Clinton wants tangible Afghan progress from Karzai
Secretary of State Hillary Clinton on Sunday urged Afghan President Hamid Karzai to "do better" if he wanted U.S. support, and that included creating a major crimes tribunal and anti-corruption commission, Reuters reported.
"We're going to be doing what we can to create an atmosphere in which the blood and treasure that the United States has committed to Afghanistan can be justified and can produce the kind of results that we're looking for," Clinton said in an interview with ABC News from Singapore.
President Barack Obama is expected in the coming weeks to announce a new strategy for Afghanistan, including sending in up to 40,000 more troops to fight the eight-year-old war.
"Now, we believe that President Karzai and his government can do better. We've delivered that message," Clinton told ABC's "This Week with George Stephanopoulos" show.
"Now that the election is finally over, we're looking to see tangible evidence that the government, led by the president but going all the way down to the local level, will be more responsive to the needs of the people, will deliver the services that the people of Afghanistan want," Clinton said.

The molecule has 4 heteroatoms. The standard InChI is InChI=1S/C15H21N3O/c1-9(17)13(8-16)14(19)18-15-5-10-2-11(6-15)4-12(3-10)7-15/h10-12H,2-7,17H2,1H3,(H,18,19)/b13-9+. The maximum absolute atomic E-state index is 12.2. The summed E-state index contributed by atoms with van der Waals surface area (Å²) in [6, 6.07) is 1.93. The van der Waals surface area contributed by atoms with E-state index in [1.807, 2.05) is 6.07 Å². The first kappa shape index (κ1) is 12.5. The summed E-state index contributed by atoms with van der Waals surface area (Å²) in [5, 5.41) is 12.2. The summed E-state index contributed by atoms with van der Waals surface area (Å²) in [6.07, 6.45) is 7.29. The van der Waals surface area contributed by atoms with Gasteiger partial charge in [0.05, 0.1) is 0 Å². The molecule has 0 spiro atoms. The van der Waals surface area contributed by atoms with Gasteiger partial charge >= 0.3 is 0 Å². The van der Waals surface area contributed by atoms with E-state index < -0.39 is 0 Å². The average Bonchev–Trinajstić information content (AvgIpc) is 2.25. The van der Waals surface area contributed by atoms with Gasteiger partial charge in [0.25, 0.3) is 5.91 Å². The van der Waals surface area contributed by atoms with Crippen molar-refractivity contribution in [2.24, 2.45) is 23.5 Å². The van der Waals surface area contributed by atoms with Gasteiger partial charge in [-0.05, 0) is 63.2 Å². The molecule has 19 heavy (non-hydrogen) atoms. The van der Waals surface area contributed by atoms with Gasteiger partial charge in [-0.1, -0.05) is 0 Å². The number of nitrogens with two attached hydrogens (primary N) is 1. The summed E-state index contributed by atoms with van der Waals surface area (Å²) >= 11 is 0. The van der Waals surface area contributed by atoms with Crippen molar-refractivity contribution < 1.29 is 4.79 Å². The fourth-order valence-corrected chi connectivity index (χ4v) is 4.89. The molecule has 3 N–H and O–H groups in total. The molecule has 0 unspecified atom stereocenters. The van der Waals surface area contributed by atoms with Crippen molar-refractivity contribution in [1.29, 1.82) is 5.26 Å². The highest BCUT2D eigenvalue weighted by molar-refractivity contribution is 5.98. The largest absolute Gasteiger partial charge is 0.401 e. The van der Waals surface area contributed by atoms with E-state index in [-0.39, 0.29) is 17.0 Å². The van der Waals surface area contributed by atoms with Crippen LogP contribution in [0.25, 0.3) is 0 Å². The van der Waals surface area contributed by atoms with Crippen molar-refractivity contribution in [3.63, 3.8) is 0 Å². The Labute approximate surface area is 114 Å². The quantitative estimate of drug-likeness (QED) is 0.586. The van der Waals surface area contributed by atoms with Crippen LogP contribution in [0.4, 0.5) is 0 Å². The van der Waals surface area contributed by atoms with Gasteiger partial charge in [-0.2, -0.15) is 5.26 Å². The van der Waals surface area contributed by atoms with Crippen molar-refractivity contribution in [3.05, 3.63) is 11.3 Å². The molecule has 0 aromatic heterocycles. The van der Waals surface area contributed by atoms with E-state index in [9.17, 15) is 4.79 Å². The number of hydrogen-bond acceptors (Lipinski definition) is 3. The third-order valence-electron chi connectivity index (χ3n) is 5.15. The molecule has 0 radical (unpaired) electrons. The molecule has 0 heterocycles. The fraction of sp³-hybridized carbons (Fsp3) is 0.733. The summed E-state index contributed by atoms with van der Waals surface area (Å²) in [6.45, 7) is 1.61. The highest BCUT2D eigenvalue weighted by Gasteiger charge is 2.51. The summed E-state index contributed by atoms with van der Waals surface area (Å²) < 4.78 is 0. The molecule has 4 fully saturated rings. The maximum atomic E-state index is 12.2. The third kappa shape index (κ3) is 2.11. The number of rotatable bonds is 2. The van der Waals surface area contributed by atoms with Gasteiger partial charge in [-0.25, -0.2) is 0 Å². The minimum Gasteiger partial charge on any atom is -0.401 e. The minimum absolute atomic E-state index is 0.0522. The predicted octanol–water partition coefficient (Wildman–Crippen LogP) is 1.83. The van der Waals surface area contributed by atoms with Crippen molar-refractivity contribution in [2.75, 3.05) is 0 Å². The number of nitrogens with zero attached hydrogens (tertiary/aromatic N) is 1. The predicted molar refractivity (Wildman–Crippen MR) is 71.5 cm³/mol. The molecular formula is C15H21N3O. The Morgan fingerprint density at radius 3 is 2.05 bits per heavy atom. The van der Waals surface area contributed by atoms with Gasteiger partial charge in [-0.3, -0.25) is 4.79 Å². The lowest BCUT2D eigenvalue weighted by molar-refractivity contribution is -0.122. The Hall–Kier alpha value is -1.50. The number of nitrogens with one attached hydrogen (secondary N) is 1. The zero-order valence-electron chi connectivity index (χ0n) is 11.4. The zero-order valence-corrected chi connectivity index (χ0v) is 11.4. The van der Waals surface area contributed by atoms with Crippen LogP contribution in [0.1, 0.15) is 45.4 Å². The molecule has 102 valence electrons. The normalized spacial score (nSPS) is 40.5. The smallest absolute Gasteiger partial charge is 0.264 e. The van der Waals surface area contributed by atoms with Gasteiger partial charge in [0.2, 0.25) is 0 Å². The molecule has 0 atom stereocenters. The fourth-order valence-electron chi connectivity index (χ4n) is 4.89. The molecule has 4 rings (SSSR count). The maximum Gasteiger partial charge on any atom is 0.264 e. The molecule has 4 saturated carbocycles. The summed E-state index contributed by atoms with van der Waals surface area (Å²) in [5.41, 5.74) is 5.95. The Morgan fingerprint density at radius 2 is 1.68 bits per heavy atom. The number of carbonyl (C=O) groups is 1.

A central question as Obama debates sending in more troops is whether Karzai can be a credible partner in the war and tackle his government's corruption and mismanagement, which is seen as fueling the Taliban.
Karzai, due to be inaugurated this week after August's fraud-plagued election, has come under pressure from the Obama administration to do a better job if he wants to sustain U.S. support in a war that is increasingly unpopular with the American public.
The United States expected there to be a major crimes tribunal and an anti-corruption commission established by Afghanistan's government, Clinton said.
"There does have to be actions by the government of Afghanistan against those who have taken advantage of the money that has poured into Afghanistan in the last eight years so that we can better track it and we can have actions taken that demonstrate there's no impunity for those who are corrupt," she said.